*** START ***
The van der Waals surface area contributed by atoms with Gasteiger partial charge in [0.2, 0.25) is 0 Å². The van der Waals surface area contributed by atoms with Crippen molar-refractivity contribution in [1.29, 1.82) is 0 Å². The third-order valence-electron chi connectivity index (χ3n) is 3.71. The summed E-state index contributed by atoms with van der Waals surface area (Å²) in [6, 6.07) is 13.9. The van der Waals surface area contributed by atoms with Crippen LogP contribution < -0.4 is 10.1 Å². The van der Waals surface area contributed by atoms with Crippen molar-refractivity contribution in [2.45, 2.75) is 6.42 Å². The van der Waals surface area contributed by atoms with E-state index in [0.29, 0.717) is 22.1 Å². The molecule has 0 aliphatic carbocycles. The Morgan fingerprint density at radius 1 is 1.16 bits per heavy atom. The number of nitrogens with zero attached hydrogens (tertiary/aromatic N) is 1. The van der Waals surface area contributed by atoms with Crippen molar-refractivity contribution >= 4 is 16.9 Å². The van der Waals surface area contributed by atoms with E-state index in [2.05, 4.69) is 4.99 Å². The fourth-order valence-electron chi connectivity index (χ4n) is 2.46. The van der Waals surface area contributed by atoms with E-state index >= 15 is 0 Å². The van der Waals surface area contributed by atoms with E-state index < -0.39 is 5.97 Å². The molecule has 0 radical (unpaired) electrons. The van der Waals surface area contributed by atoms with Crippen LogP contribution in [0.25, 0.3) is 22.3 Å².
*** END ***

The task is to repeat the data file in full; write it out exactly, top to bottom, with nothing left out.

The van der Waals surface area contributed by atoms with Gasteiger partial charge in [0.2, 0.25) is 0 Å². The van der Waals surface area contributed by atoms with Crippen molar-refractivity contribution in [1.29, 1.82) is 0 Å². The third-order valence-electron chi connectivity index (χ3n) is 3.71. The summed E-state index contributed by atoms with van der Waals surface area (Å²) in [6, 6.07) is 13.9. The van der Waals surface area contributed by atoms with Crippen LogP contribution < -0.4 is 10.1 Å². The van der Waals surface area contributed by atoms with Crippen molar-refractivity contribution in [2.45, 2.75) is 6.42 Å². The van der Waals surface area contributed by atoms with E-state index in [0.29, 0.717) is 22.1 Å². The molecule has 0 aliphatic carbocycles. The Morgan fingerprint density at radius 1 is 1.16 bits per heavy atom. The number of nitrogens with zero attached hydrogens (tertiary/aromatic N) is 1. The van der Waals surface area contributed by atoms with Crippen molar-refractivity contribution >= 4 is 16.9 Å². The van der Waals surface area contributed by atoms with E-state index in [2.05, 4.69) is 4.99 Å². The fourth-order valence-electron chi connectivity index (χ4n) is 2.46. The van der Waals surface area contributed by atoms with E-state index >= 15 is 0 Å². The van der Waals surface area contributed by atoms with E-state index < -0.39 is 5.97 Å². The molecule has 0 radical (unpaired) electrons. The van der Waals surface area contributed by atoms with Crippen LogP contribution in [0.25, 0.3) is 22.3 Å².